World Meteorological Day 2017 - Understanding Clouds
Introducing the new on-line edition of the International Cloud Atlas
Understanding Clouds is the theme of World Meteorological Day 2017 to highlight the enormous importance of clouds for weather climate and water. Clouds are central to weather observations and forecasts. Clouds are one of the key uncertainties in the study of climate change: we need to better understand how clouds affect the climate and how a changing climate will affect clouds. Clouds play a critical role in the water cycle and shaping the global distribution of water resources
On the lighter side, World Meteorological Day will provide an opportunity to celebrate the inherent beauty and aesthetic appeal of clouds, which has inspired artists, poets, musicians, photographers and countless other enthusiasts throughout history.
World Meteorological Day marks the launch of a new edition of the International Cloud Atlas after the most thorough and far-reaching revision in its long and distinguished history. The new WMO Atlas is a treasure trove of hundreds of images of clouds, including a few newly classified cloud types. It also features other meteorological phenomena such as rainbows, halos, snow devils and hailstones. For the first time ever, the Atlas has been produced in a digital format and is accessible via both computers and mobile devices.
The International Cloud Atlas is the single authoritative and most comprehensive reference for identifying clouds. It is an essential training tool for professionals in the meteorological community and those working in aviation and shipping. Its reputation is legendary among cloud enthusiasts.
The International Cloud Atlas has its roots in the late 19th century. It was revised on several occasions in the 20th century, most recently in 1987, as a hard copy book, before the advent of the Internet.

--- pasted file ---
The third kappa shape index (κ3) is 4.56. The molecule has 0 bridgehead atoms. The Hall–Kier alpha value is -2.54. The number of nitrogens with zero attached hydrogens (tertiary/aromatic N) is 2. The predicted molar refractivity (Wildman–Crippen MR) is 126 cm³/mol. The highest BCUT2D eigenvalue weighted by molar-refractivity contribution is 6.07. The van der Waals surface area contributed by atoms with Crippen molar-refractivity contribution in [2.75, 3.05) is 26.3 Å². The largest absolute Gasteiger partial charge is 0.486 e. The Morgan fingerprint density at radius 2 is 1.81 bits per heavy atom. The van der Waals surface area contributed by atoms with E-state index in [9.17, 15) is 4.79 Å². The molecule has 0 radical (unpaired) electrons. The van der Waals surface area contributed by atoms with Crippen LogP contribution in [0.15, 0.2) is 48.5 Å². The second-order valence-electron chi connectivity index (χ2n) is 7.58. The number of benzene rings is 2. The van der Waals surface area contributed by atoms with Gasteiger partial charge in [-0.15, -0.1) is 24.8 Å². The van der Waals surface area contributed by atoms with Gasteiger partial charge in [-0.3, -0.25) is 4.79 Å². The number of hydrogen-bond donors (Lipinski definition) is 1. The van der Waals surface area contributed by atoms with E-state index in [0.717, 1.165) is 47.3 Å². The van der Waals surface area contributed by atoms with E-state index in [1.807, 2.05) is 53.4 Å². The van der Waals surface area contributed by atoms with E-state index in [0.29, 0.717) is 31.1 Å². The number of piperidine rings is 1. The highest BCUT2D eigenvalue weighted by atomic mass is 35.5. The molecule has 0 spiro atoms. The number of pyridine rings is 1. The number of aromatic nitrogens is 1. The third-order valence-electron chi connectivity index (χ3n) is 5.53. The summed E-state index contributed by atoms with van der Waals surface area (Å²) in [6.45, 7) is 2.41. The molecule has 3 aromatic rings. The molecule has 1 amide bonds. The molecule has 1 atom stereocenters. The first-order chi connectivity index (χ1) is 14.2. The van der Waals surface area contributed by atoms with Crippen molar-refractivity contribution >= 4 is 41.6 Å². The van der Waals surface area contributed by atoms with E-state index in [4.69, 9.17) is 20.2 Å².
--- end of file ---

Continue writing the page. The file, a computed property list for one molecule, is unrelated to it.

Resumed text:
Advances in science, technology and photography prompted WMO to undertake the ambitious and exhaustive task of revising and updating the Atlas with images contributed by meteorologists, cloud watchers and photographers from around the world.
The present international system of Latin-based cloud classification dates back to 1803, when amateur meteorologist Luc Howard wrote The Essay on the Modification of Clouds.
The International Cloud Atlas currently recognizes ten basic cloud “genera,” which are defined according to where in the sky they form and their approximate appearance.
High-level clouds typically have a base above about 5 000 metres (16 500 feet); middle-level clouds have a base that is usually between 2 000 and 7 000 m (6 500 to 23 000 feet); and low-level clouds usually have their base at a maximum of 2 000 m (6 500 feet).
Most cloud names contain Latin prefixes and suffixes which, when combined, give an indication of the cloud’s character. These include:
· Stratus/strato - flat/layered and smooth
· Cumulus/cumulo - heaped up/puffy
· Cirrus/cirro - feathers, wispy
· Nimbus/nimbo - rain-bearing
· Alto – mid-level (though Latin for high)
The 10 genera are subdivided into “species,” which describe shape and internal structure, and “varieties,” which describe the transparency and arrangement of the clouds. In total there are about 100 combinations.
The International Cloud Atlas includes a new species Volutus (from the Latin volutus which means rolled) for roll clouds.
It also proposes some new “special clouds,” such as Homogenitus (from the Latin homo meaning man and genitus meaning generated or made). Its common names include Contrails (from aircraft).
A special mention is made of Asperitas (from the Latin meaning wave-like and roughness) – a dramatic formation that looks like an upturned roughened sea surface – which has captured the public imagination in recent years. This cloud is included in the atlas as a “supplementary feature.”
The new International Cloud Atlas is a tribute to the generosity of the Hong Kong Observatory and the dedication and enthusiasm of a special WMO Task Team, which spent nearly three years revising the text and collecting and classifying images and data. It increases and enriches our understanding of clouds and will serve as an invaluable resource for many years to come.
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